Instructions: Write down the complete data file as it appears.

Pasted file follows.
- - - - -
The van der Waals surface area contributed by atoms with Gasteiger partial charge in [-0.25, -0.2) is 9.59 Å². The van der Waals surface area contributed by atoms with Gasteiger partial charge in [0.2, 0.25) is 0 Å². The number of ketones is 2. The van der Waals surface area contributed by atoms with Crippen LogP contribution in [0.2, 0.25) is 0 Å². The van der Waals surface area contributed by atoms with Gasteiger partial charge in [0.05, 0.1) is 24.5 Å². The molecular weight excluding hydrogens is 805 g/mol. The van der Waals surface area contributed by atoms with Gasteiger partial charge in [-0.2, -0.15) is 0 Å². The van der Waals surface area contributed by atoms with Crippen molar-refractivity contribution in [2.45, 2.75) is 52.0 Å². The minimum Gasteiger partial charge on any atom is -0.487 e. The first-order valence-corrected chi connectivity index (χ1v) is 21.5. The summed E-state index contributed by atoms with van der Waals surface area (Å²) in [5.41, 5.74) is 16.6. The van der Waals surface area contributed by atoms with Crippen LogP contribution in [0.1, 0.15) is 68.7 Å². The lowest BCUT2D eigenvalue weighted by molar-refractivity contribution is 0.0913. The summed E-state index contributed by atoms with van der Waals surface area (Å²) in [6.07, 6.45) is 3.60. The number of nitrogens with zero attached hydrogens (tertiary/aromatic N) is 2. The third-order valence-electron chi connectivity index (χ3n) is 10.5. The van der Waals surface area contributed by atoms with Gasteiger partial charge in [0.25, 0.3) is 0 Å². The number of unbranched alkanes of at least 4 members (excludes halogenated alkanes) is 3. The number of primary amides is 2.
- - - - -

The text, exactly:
The van der Waals surface area contributed by atoms with Gasteiger partial charge in [-0.25, -0.2) is 9.59 Å². The van der Waals surface area contributed by atoms with Gasteiger partial charge in [0.2, 0.25) is 0 Å². The number of ketones is 2. The van der Waals surface area contributed by atoms with Crippen LogP contribution in [0.2, 0.25) is 0 Å². The van der Waals surface area contributed by atoms with Gasteiger partial charge in [0.05, 0.1) is 24.5 Å². The molecular weight excluding hydrogens is 805 g/mol. The van der Waals surface area contributed by atoms with Gasteiger partial charge in [-0.2, -0.15) is 0 Å². The van der Waals surface area contributed by atoms with Crippen molar-refractivity contribution in [2.45, 2.75) is 52.0 Å². The minimum Gasteiger partial charge on any atom is -0.487 e. The first-order valence-corrected chi connectivity index (χ1v) is 21.5. The summed E-state index contributed by atoms with van der Waals surface area (Å²) in [5.41, 5.74) is 16.6. The van der Waals surface area contributed by atoms with Crippen LogP contribution in [0.1, 0.15) is 68.7 Å². The lowest BCUT2D eigenvalue weighted by molar-refractivity contribution is 0.0913. The summed E-state index contributed by atoms with van der Waals surface area (Å²) in [6.07, 6.45) is 3.60. The number of nitrogens with zero attached hydrogens (tertiary/aromatic N) is 2. The third-order valence-electron chi connectivity index (χ3n) is 10.5. The van der Waals surface area contributed by atoms with Gasteiger partial charge in [0.25, 0.3) is 0 Å². The number of unbranched alkanes of at least 4 members (excludes halogenated alkanes) is 3. The number of primary amides is 2.